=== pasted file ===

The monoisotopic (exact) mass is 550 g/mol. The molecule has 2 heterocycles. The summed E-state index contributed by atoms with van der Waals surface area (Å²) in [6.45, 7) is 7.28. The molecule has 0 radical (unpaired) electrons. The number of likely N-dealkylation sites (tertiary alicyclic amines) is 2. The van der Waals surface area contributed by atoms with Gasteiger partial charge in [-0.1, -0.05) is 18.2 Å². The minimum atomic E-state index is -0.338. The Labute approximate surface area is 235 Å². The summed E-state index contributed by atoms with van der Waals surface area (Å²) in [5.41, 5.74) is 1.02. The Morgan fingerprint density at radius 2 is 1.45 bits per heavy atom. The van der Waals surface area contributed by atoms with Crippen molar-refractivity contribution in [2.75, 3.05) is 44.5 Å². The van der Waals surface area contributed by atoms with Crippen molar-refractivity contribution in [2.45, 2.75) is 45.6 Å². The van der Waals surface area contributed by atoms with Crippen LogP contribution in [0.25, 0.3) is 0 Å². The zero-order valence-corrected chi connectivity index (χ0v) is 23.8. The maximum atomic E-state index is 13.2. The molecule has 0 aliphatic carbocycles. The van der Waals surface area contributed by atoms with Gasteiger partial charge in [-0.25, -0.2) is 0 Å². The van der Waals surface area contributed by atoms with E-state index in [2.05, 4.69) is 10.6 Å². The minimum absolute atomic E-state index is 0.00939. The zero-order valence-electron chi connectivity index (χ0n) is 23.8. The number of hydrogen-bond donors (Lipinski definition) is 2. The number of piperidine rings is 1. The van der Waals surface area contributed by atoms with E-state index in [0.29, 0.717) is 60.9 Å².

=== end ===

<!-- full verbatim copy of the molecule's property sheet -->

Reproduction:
The monoisotopic (exact) mass is 550 g/mol. The molecule has 2 heterocycles. The summed E-state index contributed by atoms with van der Waals surface area (Å²) in [6.45, 7) is 7.28. The molecule has 0 radical (unpaired) electrons. The number of likely N-dealkylation sites (tertiary alicyclic amines) is 2. The van der Waals surface area contributed by atoms with Gasteiger partial charge in [-0.1, -0.05) is 18.2 Å². The minimum atomic E-state index is -0.338. The Labute approximate surface area is 235 Å². The summed E-state index contributed by atoms with van der Waals surface area (Å²) in [5.41, 5.74) is 1.02. The Morgan fingerprint density at radius 2 is 1.45 bits per heavy atom. The van der Waals surface area contributed by atoms with Crippen molar-refractivity contribution in [2.75, 3.05) is 44.5 Å². The van der Waals surface area contributed by atoms with Crippen molar-refractivity contribution in [2.45, 2.75) is 45.6 Å². The van der Waals surface area contributed by atoms with Crippen LogP contribution in [0.25, 0.3) is 0 Å². The zero-order valence-corrected chi connectivity index (χ0v) is 23.8. The maximum atomic E-state index is 13.2. The molecule has 0 aliphatic carbocycles. The van der Waals surface area contributed by atoms with Gasteiger partial charge in [-0.25, -0.2) is 0 Å². The van der Waals surface area contributed by atoms with E-state index in [2.05, 4.69) is 10.6 Å². The minimum absolute atomic E-state index is 0.00939. The zero-order valence-electron chi connectivity index (χ0n) is 23.8. The number of hydrogen-bond donors (Lipinski definition) is 2. The number of piperidine rings is 1. The van der Waals surface area contributed by atoms with E-state index in [0.29, 0.717) is 60.9 Å².